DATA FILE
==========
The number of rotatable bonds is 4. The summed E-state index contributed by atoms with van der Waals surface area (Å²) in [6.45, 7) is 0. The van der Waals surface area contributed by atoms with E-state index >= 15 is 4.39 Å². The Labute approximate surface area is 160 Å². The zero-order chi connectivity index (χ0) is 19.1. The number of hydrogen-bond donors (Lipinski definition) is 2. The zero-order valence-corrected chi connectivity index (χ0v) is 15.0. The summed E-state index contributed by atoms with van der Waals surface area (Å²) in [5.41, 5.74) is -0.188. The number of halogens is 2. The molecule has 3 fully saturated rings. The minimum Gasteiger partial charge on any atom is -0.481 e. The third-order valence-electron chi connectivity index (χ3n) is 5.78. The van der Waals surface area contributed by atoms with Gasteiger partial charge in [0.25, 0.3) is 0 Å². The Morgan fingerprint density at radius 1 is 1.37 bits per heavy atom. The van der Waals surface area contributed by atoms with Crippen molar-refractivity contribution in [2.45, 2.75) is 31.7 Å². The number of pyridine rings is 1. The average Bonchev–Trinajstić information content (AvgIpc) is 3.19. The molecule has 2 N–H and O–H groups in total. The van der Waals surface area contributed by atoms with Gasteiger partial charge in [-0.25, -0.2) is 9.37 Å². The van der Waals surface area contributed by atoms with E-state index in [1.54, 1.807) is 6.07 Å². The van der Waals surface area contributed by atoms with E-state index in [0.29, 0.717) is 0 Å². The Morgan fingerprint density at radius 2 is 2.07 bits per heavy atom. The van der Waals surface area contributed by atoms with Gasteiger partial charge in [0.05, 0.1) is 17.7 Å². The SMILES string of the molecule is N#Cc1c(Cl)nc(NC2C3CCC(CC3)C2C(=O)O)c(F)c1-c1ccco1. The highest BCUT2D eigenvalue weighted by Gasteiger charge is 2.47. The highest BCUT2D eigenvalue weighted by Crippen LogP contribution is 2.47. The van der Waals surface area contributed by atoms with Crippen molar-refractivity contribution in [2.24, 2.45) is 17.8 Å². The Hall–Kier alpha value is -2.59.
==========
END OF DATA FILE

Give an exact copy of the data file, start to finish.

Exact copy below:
The number of rotatable bonds is 4. The summed E-state index contributed by atoms with van der Waals surface area (Å²) in [6.45, 7) is 0. The van der Waals surface area contributed by atoms with E-state index >= 15 is 4.39 Å². The Labute approximate surface area is 160 Å². The zero-order chi connectivity index (χ0) is 19.1. The number of hydrogen-bond donors (Lipinski definition) is 2. The zero-order valence-corrected chi connectivity index (χ0v) is 15.0. The summed E-state index contributed by atoms with van der Waals surface area (Å²) in [5.41, 5.74) is -0.188. The number of halogens is 2. The molecule has 3 fully saturated rings. The minimum Gasteiger partial charge on any atom is -0.481 e. The third-order valence-electron chi connectivity index (χ3n) is 5.78. The van der Waals surface area contributed by atoms with Gasteiger partial charge in [0.25, 0.3) is 0 Å². The Morgan fingerprint density at radius 1 is 1.37 bits per heavy atom. The van der Waals surface area contributed by atoms with Crippen molar-refractivity contribution in [2.45, 2.75) is 31.7 Å². The number of pyridine rings is 1. The average Bonchev–Trinajstić information content (AvgIpc) is 3.19. The molecule has 2 N–H and O–H groups in total. The van der Waals surface area contributed by atoms with Gasteiger partial charge in [-0.25, -0.2) is 9.37 Å². The van der Waals surface area contributed by atoms with E-state index in [1.54, 1.807) is 6.07 Å². The van der Waals surface area contributed by atoms with E-state index in [0.29, 0.717) is 0 Å². The Morgan fingerprint density at radius 2 is 2.07 bits per heavy atom. The van der Waals surface area contributed by atoms with Gasteiger partial charge in [0.05, 0.1) is 17.7 Å². The SMILES string of the molecule is N#Cc1c(Cl)nc(NC2C3CCC(CC3)C2C(=O)O)c(F)c1-c1ccco1. The highest BCUT2D eigenvalue weighted by Gasteiger charge is 2.47. The highest BCUT2D eigenvalue weighted by Crippen LogP contribution is 2.47. The van der Waals surface area contributed by atoms with Crippen molar-refractivity contribution in [2.24, 2.45) is 17.8 Å². The Hall–Kier alpha value is -2.59.